Diagnosis is typically based on the characteristic clinical presentation and is preferably confirmed with histologic features of a 3-mm punch biopsy.3 Several other disorders that present with vulvar pruritus and/or similar presentations need to be considered when diagnosing this condition. A differential diagnosis should include, but is not limited

www.ClinicalAdvisor.com • THE CLINICAL ADVISOR • FEBRUARY 2017 23


VULVAR LICHEN SCLEROSUS: BREAKING THE SILENCE

Although there is no cure for vulvar lichen sclerosus, treatment can provide significant relief of symptoms and prevent disease progression. Management

Psychological. In addition to the adverse physical effects of vulvar lichen sclerosus, patients often experience psychological consequences. Frustration and despair are commonly reported.8 Quality of life tends to decline due to the difficulties associated with vulvar lichen sclerosus.8 Patients may have trouble sleeping, interacting socially with others, or even being productive in their everyday life.2 The various symptoms may be so severe that they may necessitate the need for psychosomatic or psychological therapy and counseling.2 Sexual dysfunction. The atrophy, strictures, and scarring of the affected genitalia secondary to vulvar lichen sclerosus often result in sexual dysfunction, specifically dyspareunia.7 These anatomical changes may also lead to decreased lubrication and decreased sensation, resulting in a decreased ability to achieve orgasm.7 A study conducted by Dalziel established the adverse effect of vulvar lichen sclerosus on sexual function with a high rate of dyspareunia and reduced frequency of intercourse.7 When these patients were treated appropriately, sexual dysfunction improved but did not completely resolve.6,7 Malignancy. The lesions associated with vulvar lichen sclerosus are not considered to be premalignant, but patients have an increased risk of developing squamous cell carcinoma (SCC).3 SCC tends to develop within long-standing lesions with irreversible changes in 3% to 10% of patients.1,9 Early detection, biopsy/excision, and treatment of vulvar lichen sclerosus may lead to a reduced risk of these patients developing SCC.3 Associated comorbidities. Patients with vulvar lichen sclerosus may also have bladder, pain, and bowel comorbidities.5 Bladder comorbidities that were self-reported more frequently among patients with vulvar lichen sclerosus than in the general population include urinary incontinence and stress urinary incontinence.5 Pain disorders such as vulvar pain, interstitial cystitis, fibromyalgia, and temporomandibular joint pain syndrome were also self-reported significantly more frequently among patients with vulvar lichen sclerosus than in the general population.5 This trend was equivalent for gastrointestinal disorders such as inflammatory bowel diseases, chronic constipation, and irritable bowel syndrome.5 Practitioners should be aware of these associated comorbidities and appropriately screen for them among their patients with vulvar lichen sclerosus.

Although there is no cure for vulvar lichen sclerosus, treatment can provide significant relief of symptoms and prevent progression of the condition. Early diagnosis is imperative because the disease can lead to irreversible scarring and anatomical changes if left untreated. Topical ultrapotent corticosteroids are considered the gold standard of treatment for patients with vulvar lichen sclerosus. In one study, ultrapotent corticosteroids resulted in the improvement of symptoms in nearly all participants, complete relief of symptoms in about 70%, and complete remission of skin changes in about 20%.4 The use of topical clobetasol propionate 0.05% has been examined in several studies and appears to provide therapeutic benefit and improve the quality of life in patients with vulvar lichen sclerosus.2 Initial course of treatment is usually 6 to 12 weeks, with ointment being applied nightly to the affected skin. If patients do not respond to this treatment after an adequate amount of time, dosage is appropriate, and patient compliance is confirmed, practitioners should investigate other likely diagnoses. Possible contact allergy, secondary infection, and malignancy should also be considered.4 Once these have been ruled out, patients can use topical calcineurin inhibitors as a 2nd-line therapy. Maintenance therapy is recommended for patients with vulvar lichen sclerosus even when they report complete relief of symptoms after initial treatment.10 Maintenance therapy should consist of mometasone furoate, 0.1%, ointment applied 2 to 3 times weekly.10 This is a less potent corticosteroid that provides greater anti-inflammatory benefits and has a longer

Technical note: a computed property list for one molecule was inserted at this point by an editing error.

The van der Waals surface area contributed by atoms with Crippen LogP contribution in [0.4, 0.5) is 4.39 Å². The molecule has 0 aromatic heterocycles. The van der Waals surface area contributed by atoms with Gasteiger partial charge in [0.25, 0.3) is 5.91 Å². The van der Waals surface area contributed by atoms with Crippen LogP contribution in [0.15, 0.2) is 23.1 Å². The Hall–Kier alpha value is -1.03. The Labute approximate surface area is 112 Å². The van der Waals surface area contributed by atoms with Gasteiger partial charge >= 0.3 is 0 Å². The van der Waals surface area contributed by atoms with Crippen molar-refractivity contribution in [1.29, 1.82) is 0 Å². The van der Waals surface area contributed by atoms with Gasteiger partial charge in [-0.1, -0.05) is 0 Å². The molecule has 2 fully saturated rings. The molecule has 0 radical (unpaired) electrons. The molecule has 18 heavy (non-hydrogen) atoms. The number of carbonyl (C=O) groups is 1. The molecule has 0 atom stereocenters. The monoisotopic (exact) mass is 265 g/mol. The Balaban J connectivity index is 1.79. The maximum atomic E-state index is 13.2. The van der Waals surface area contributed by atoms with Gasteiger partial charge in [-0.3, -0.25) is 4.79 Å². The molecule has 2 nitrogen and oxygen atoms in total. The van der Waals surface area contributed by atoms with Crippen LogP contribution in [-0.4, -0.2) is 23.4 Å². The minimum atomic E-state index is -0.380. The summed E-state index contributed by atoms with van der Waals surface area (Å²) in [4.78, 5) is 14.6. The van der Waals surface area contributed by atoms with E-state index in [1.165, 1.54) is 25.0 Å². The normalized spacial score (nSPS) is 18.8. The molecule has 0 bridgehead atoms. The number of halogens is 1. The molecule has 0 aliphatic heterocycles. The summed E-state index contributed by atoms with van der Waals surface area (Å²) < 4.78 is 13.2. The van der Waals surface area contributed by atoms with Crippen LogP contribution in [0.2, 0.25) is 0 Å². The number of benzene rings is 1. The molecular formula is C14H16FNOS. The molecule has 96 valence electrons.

© SPL / SCIENCE SOURCE

Adverse effects and associated comorbidities

FIGURE 1. Lichen sclerosus on the labia of an adult female patient. Topical corticosteroids are considered the gold standard of treatment.

24 THE CLINICAL ADVISOR • FEBRUARY 2017 • www.ClinicalAdvisor.com


It is estimated that 96% of patients will respond to topical corticosteroids initially, but relapse is likely without long-term maintenance therapy. duration of action compared with those corticosteroids of similar potency.3 Topical corticosteroids are less effective on thickened hypertrophic plaques. Practitioners should consider intralesional injections of triamcinolone hexacetonide or triamcinolone acetonide for patients with lesions of this type.3 Various other therapies have also been studied in the treatment of vulvar lichen sclerosus; however, when compared with topical clobetasol propionate 0.5%, they are less efficacious, less convenient for patients, or have increased side effects associated with their use. These therapies, which include UV-A1 phototherapy, photodynamic therapy, oral acitretin, and topical progesterone/testosterone, should only be used as 3rd-line therapy.3 Surgical intervention should only be used in a limited number of circumstances, such as in patients with malignancy or to correct irreversible scarring and adhesions. Intraoital surgical widening can be used to correct micturition difficulties or sexual dysfunction caused by the subsequent anatomical changes.4